Strategic Planning

classid="clsid:38481807-CA0E-42D2-BF39-B33AF135CC4D" id=ieooui>

Trained and seasoned in the politics of capitalism and land planning, in 1989 Landscape Architects, Inc. took off on a path to guide  municipalities in negotiations with land owners who were beginning to trend with the environmentally conscious public. At that time, land use planning was becoming commonplace from the work of the SE Wisconsin Regional Planning Commission (SEWRPC)

In 1990 the Village of Mukwonago contracted with Landscape Architects, Inc. to conduct a  strategic planning process titled Vision 2000. The strategy focused on establishing resident and landowner controls to set aside the appropriate amount of acreage for expansion of the Village Industrial Park which included a referendum to build a  By-Pass. New zoning was enacted to allow big box  development at the Interstate 43 Highway Intersection. Planned neighborhoods and parks were added to the land use plan to absorb expanding residential growth with set growth boundaries that both limited and maximized utility expansion. This conservative approach was taken to responsibly use municipal debt without over leveraging increased property tax.

The Strategic Plan led to the adoption of a Community Land Use Master Plan that, 20 years later, has successfully allowed the Village to grow it’s economy while providing more than ample park and open space and preservation of the Historic Downtown and a community that maintained the vision of the People of Mukwonago.

   


                                                                                  

 

The above hand-drawn plan can be compared with the aerial photograph taken 20 years later to showcase the successful implementation of the plan.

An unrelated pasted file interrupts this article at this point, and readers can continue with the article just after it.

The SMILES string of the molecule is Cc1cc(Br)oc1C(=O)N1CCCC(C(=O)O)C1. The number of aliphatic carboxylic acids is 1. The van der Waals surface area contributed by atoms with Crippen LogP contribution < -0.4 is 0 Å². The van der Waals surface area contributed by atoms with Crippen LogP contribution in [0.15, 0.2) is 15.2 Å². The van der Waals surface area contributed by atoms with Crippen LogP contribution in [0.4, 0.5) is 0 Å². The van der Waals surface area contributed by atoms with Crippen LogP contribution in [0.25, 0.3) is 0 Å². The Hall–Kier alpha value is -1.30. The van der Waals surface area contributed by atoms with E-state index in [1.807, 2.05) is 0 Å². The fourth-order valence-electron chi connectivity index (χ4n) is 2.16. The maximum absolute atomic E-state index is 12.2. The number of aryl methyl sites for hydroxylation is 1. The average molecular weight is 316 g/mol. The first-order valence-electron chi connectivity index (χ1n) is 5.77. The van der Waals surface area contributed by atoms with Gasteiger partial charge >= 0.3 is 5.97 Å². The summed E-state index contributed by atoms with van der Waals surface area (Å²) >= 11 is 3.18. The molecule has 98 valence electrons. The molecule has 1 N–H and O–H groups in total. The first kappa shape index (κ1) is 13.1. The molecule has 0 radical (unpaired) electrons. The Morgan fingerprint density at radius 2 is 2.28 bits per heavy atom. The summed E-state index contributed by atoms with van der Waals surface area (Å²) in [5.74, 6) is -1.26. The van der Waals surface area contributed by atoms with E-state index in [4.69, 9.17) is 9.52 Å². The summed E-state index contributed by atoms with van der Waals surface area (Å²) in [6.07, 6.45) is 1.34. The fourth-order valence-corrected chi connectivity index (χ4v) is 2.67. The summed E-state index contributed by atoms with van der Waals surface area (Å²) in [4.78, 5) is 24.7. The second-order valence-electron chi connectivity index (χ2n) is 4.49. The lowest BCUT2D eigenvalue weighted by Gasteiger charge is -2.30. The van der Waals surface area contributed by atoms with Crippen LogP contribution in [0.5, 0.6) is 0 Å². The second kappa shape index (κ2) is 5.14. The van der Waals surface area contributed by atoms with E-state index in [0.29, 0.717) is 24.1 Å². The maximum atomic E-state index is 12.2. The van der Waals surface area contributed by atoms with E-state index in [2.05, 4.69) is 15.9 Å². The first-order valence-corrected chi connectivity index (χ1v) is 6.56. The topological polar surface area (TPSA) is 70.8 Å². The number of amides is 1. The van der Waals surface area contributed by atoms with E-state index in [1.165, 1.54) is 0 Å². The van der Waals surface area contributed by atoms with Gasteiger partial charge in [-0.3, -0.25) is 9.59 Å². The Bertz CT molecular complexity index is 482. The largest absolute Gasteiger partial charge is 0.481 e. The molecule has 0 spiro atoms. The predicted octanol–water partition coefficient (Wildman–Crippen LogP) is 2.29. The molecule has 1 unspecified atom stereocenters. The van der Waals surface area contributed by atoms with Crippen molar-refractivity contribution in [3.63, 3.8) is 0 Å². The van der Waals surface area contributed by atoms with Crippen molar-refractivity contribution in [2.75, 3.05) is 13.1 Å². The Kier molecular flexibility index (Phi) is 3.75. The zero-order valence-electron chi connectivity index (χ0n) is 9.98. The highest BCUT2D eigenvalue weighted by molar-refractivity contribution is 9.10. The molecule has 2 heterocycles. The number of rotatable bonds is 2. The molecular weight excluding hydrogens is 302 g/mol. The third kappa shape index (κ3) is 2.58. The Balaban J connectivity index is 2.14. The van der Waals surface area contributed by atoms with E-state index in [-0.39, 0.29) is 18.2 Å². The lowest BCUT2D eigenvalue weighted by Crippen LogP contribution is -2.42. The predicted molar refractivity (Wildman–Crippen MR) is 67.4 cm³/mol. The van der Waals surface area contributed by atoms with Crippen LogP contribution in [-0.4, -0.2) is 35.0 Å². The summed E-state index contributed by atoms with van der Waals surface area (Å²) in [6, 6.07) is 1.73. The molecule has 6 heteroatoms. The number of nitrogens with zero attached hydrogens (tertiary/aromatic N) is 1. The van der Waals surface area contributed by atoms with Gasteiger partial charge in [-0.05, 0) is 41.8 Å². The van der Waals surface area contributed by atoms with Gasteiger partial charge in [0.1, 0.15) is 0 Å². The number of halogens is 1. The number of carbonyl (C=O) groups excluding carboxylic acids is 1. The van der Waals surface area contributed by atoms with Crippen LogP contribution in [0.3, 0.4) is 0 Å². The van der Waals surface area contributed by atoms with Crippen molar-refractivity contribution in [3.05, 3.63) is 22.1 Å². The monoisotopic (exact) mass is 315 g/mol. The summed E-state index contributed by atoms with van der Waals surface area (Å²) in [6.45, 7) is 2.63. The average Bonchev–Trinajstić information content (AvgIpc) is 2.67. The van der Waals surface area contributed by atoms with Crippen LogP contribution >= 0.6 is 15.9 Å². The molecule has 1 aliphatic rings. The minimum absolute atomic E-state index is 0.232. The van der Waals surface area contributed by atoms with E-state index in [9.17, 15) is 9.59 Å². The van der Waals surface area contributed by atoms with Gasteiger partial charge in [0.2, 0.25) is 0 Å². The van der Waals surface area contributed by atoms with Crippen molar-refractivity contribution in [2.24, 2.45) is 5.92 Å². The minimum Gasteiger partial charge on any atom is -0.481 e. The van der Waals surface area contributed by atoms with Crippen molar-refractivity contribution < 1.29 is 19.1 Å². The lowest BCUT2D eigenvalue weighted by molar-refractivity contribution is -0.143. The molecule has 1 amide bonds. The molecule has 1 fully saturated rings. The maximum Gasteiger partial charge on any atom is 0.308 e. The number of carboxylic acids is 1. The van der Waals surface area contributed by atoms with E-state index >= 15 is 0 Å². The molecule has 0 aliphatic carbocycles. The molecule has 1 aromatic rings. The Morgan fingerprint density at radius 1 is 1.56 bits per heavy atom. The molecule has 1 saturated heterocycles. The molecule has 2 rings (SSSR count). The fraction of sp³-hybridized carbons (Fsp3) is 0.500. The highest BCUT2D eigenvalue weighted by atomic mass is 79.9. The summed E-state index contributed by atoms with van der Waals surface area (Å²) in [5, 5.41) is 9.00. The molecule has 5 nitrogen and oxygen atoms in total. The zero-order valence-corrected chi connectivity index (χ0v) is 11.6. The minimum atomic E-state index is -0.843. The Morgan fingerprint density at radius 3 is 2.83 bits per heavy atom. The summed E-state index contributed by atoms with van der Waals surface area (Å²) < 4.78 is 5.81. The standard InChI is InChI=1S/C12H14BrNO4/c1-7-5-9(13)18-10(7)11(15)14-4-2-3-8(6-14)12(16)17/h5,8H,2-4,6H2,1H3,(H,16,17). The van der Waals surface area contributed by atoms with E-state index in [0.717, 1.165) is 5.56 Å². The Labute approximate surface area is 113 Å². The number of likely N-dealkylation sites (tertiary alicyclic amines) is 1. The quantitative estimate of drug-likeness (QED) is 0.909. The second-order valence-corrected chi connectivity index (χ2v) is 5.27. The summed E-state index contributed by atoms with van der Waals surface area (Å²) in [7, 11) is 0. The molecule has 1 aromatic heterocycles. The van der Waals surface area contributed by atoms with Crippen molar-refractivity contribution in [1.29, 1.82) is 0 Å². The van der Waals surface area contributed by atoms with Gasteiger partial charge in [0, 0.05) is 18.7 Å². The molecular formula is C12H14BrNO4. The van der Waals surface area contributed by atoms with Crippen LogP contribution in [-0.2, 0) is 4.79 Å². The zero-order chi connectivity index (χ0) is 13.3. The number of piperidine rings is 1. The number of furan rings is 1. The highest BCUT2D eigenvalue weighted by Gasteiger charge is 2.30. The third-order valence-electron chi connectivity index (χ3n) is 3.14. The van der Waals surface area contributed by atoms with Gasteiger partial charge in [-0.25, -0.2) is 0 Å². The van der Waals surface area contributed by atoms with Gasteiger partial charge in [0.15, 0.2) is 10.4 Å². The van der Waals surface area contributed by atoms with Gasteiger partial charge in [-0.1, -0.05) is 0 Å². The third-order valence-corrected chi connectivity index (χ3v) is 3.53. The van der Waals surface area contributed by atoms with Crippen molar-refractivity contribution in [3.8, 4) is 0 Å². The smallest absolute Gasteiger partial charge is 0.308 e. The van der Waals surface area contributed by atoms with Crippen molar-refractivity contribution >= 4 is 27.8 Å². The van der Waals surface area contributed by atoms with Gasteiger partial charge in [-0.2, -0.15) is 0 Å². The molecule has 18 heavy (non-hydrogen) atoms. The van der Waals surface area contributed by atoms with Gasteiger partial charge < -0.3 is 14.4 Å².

Future Cities Design Competition

In 1990 Landscape Architects, Inc. was recognized as a visionary strategic planning firm as it was awarded a Honorable Mention Award from the committee of the International Cities Design Competition.

This 3-pronged master plan focused on illustrating the concept of preserving transportation corridors and open space linkages as the backbone for future city growth. The plan proposed using privatized commuter rail corridors that linked a proposed high-density suburban neighborhood in Oak Creek to a multi-modal hub in downtown Milwaukee and with a high density infill neighborhood in the 30th Street rail corridor.

(click on the above images for complete map)

This concept called Circle City is a regional design land use strategy to preserve 90% of all Prime Agricultural land, placing a large percentage of future population growth along transportation corridors and preserving environmental corridors as open space. Landscape Architects, Inc. teamed with professor Philip H. Lewis from the University of Wisconsin – Madison Environmental Awareness Center to forward his regional design concepts outside of academia and into the public and private realm.

 

Westown Association

In 1992 Landscape Architects, Inc. worked in association with leaders and business owners in  Westown  preparing strategic plans and articulating a vision  for the future development of downtown Milwaukee. The graphic below is a working 2-D model used to depict the concepts of an Urban Cultural Park linking all districts within downtown with a rubber tire trolley and sidewalks that take businesses out onto the street for the first time in Milwaukee.

The following key recommendations of this strategic planning process are now clear to see.

  • multi-modal transportation hub (completed 2004)
  • rubber tire trolley
  • Marquette interchange design guidelines (completed 2008)
  • proposed convention center (completed 2000)
  • riverwalk developments and guidelines (completed 2002 )
  • Wisconsin Ave streetscape (completed 2007)
  • Pabst Brewery redevelopment (in progress)

 

30th Street Industrial Corridor

In 1997 Landscape Architects, Inc was commissioned to provide strategic planning to the 30th Street Industrial Corridor. The planning area encompassed a massive 6 mile stretch of underutilized properties left vacant from the economic downturn of the rust belt era.